Rod Bryant, Olivier Julien, Chris Hide, M. Skorupa, u-blox, Switzerland; Ian Sheret, Polymath Insight Limited, Switzerland

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Abstract:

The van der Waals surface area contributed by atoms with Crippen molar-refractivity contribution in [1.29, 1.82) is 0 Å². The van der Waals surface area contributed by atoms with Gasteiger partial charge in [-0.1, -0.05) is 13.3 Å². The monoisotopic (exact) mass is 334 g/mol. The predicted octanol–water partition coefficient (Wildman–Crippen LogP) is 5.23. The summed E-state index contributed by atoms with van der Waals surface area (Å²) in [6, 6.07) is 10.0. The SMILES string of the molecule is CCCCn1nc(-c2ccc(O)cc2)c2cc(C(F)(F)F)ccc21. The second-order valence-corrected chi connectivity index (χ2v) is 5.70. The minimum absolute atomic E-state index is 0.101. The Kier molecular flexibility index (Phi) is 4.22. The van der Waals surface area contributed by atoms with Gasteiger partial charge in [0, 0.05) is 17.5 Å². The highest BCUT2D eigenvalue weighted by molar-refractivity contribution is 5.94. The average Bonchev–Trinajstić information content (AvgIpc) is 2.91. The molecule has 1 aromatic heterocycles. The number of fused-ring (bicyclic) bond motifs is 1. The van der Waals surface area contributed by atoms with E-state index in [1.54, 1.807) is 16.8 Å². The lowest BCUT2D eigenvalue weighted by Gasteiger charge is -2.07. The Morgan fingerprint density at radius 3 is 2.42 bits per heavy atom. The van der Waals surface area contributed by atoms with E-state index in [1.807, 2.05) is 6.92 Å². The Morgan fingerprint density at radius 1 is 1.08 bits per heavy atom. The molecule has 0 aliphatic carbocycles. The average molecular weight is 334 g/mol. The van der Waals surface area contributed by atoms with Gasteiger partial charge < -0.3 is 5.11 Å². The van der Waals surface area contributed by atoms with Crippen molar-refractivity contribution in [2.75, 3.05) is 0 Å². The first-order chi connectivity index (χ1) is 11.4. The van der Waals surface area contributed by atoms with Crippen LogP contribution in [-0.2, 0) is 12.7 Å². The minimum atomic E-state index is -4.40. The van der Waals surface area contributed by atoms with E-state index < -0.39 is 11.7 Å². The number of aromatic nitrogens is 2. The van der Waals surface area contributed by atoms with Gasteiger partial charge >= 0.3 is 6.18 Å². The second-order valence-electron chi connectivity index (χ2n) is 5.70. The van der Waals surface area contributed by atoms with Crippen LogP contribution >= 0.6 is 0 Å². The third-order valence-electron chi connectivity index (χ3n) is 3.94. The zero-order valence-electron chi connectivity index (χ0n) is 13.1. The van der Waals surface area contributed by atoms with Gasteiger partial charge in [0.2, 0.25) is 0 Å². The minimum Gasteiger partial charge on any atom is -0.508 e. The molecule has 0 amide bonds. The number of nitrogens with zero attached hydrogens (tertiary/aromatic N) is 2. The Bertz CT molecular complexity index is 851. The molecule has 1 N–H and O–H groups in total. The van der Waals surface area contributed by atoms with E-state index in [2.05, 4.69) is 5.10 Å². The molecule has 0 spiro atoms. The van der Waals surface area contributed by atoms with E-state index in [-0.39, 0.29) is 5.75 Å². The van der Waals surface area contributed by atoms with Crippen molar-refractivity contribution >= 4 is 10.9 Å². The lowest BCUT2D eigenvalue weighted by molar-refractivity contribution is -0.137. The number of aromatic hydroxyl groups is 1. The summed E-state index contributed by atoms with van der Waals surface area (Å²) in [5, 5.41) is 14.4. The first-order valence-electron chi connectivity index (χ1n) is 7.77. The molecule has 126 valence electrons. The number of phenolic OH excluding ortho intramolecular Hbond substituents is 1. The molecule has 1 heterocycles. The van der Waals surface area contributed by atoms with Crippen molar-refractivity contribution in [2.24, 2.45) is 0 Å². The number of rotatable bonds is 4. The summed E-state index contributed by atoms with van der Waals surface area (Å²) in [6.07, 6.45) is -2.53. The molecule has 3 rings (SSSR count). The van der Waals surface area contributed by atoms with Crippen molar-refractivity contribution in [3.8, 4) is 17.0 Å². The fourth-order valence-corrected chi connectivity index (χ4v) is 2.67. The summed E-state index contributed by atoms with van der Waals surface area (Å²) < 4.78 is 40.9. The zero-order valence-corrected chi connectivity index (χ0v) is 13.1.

The design of a GNSS-based high integrity navigation system for automotive applications presents many challenges that are related to the complicated propagation channel encountered in a typical road environment. The presence of obstacles and/or reflectors on or beside the road such as large trucks, buildings, trees, walls, overpasses or tunnels can result in a large variation in the number of received signals, and a large variation regarding the quality of the GNSS measurements and the independence of these errors both in time and across measurements. As an example, the well documented occurrence of Non Line-of-Sight (NLoS) tracking conditions will tend to create a GNSS pseudorange measurement error distribution with a heavy positive tail. This same situation might, if the obstacle at the origin of the NLOS situation is large enough to affect several satellites, result in correlating the error of multiple measurements. These phenomena are not necessarily well handled by traditional integrity mechanisms because they create breaches of fundamental assumptions (for instance ability to perform CDF overbounding or the assumption of measurement independence). This might result in an under-estimation of the targeted rate of Hazardous Misleading Information (HMI) required by the application. u-blox is actively working on various integrity solutions that would allow to be resistant to the above phenomenon. These solutions exploit differently the characteristics of the GNSS measurement errors, typically through the use of a strict measurement selection process and their exploitation by either a sequential filter (to capitalize on time filtering) or an advanced snapshot filter (taking advantage of the fine modeling of the GNSS measurement errors). Of course, the combined effect of strict measurement selection and sky-view obstruction can create frequent situations where a GNSS-only navigation system with integrity becomes unavailable. In this case, it appears critical to be able to use additional and complementary sensors. The typical sensors available on cars are IMUs and odometers, and these sensors are often used to improve accuracy and availability. However, their use does not necessarily conform to stringent integrity requirements, particularly ensuring that the required HMI rate is maintained. The objective of this paper is to present how the IMU and WT measurements are integrated in both the sequential and snapshot integrity solutions. Both methods require distinct solutions that allow for different advantages and pose constraints. The key element is to ensure that the solution remains appropriately bounded in various situations that range from the availability of a large number of good GNSS measurements to a reasonably long GNSS outage. For a sequential integrity algorithm, sensor data fits naturally into the estimation framework. The major challenges are in ensuring that the sensor models (both deterministic and stochastic) are adequate to maintain valid bounds, and that the non-linearity in propagation is handled properly. For the snapshot integrity algorithm, there is no built-in notion of bound propagation, and this concept must be explicitly handled by a new algorithm. When bound propagation is used to reduce latency or computational load, one option is to use GNSS delta-phase observations. During GNSS outages, this is clearly not possible, and IMU and WT sensors are the only available option. In this case, the propagation algorithm is somewhat similar to that used in the EKF, though it requires special care. Results presenting the bounding capability of both the sequential and snapshot solutions will be shown on an extensive set of more than 100 hours of real data collected in a large number of environments going from city centers to open sky roads. The performance in terms of protection level magnitude as a function of the “GNSS environment” will be presented as well as the comparison between both integrity solutions. Conclusions and way forward will then be formulated.